|This thesis examines the impact of Foreign Direct Investment (FDI) on industry in New Zealand. The research question addressed by the thesis is “What is the impact of FDI on New Zealand industry?”. The scope of the research incorporates the immediate, or first round impact of FDI on the foreign-owned affiliates operating in New Zealand, and the long-term, or second round impact on other local firms via inter-firm linkages. The thesis operationalises the Investment Development Path (IDP) concept which links economic development to inward and outward FDI. The IDP posits that given appropriate receptor conditions, the unique Ownership-Location-Internalisation (OLI) configuration of the Multinational Enterprise (MNE), via the inward FDI vehicle, might provide the impetus for upgrading of local industry and eventually, outward FDI by indigenous firms. This thesis assesses how this might occur at the firm-level.
A survey of all foreign-owned firms operating in New Zealand as at November 1999, resulted in 516 useable responses from an estimated population of 1554 firms. Descriptive statistics, multiple and logistic regression, and cluster analysis were employed to analyse these responses. This is the only major survey of FDI in New Zealand undertaken since the late 1960s, and thus fills a considerable gap in the existing literature.
The results reveal that the affiliates are reliant on their foreign parent companies for resources such as finance, technology, knowledge and innovation, that offer them competitive advantage in New Zealand. The affiliates form a variety of linkages with local firms. The most significant of these are indirect competitive linkages, forward linkages with agents and customers, backward linkages to source specialised services, and collaborative linkages. The research model relates the Degree Of Linkage (DOL) of the affiliate within the local economy to its impact on local industry upgrading. The results suggest that as DOL increases, the opportunities for upgrading also increase via quasi-internalisation of ownership-specific advantages by the affiliate.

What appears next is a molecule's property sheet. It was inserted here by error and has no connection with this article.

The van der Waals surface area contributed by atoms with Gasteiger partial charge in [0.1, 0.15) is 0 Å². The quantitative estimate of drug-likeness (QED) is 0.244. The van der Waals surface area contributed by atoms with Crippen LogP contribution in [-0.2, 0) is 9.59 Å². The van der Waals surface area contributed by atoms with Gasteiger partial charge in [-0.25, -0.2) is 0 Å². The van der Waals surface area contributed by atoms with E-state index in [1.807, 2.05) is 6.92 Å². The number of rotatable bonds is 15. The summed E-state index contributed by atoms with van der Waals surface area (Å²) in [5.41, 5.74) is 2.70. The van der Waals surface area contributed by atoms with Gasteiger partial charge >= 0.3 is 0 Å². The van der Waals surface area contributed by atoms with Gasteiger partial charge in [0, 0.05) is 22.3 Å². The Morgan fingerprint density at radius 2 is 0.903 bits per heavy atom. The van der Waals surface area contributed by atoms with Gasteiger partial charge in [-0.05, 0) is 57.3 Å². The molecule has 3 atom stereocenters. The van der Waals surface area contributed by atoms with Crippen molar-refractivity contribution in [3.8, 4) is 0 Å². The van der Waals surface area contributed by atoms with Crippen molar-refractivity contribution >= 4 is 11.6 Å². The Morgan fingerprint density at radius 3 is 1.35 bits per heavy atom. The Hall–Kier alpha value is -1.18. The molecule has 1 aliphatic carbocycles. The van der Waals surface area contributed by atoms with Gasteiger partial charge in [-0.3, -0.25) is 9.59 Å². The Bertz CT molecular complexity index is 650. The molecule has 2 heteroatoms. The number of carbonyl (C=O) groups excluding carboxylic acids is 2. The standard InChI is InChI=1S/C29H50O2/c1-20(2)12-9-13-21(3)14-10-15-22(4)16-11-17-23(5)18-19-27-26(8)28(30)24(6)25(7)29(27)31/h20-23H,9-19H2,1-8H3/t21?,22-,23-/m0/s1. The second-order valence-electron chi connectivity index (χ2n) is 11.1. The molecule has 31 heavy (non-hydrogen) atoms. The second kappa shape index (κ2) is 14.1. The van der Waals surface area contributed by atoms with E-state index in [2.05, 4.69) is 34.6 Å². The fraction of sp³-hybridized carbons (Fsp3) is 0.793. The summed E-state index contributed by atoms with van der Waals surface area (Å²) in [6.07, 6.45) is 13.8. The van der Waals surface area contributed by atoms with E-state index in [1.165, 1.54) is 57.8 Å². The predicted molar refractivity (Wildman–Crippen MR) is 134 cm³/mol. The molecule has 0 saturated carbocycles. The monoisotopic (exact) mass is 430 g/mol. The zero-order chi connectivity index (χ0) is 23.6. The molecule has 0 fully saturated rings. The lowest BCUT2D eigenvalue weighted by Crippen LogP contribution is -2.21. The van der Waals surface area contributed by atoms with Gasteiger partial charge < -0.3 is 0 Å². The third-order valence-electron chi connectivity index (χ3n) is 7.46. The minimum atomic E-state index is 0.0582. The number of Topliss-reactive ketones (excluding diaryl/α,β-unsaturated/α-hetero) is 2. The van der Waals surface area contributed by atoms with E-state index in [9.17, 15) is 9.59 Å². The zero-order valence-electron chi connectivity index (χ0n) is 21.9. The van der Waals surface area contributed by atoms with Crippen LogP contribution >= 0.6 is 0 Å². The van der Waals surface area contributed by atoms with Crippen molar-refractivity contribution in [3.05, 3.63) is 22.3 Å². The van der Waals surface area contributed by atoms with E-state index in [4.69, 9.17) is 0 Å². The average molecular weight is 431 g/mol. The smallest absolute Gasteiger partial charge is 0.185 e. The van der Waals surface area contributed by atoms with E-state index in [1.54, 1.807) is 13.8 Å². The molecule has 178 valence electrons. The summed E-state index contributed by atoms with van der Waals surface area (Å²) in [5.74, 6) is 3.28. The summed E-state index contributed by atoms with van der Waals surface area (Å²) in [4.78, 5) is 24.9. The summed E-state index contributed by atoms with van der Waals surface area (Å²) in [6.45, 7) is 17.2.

The thesis concludes that FDI has a significant impact on local industry upgrading at the first round level by adding to the competencies of the affiliate, and at the second round level through competitive pressure, creating demand and supply, providing assistance, and transferring firm-specific resources to local firms. The contributions of this thesis to existing knowledge relating to the impact of FDI are as follows. One, examination of a broad range of linkages allows a more comprehensive assessment of the extent and pattern of second round impact. Two, incorporating assistance and collaborative linkages confirms that quasi-internalisation of ownership-specific advantages may occur through intermediate organisational routes as a complement to the hierarchical routes associated with FDI. Three, focus on the second round impact at the micro-level demonstrates the crucial link between inward FDI, upgrading of local industry, outward FDI, and the eventual economic development of a host country. Four, classification of affiliates by DOL enables the identification of distinct types of FDI and thus, different outcomes for industry upgrading. Five, analysis of the key determinants of linkage formation and DOL, provides policymakers with a foundation from which to evaluate the potential of FDI for upgrading in the future.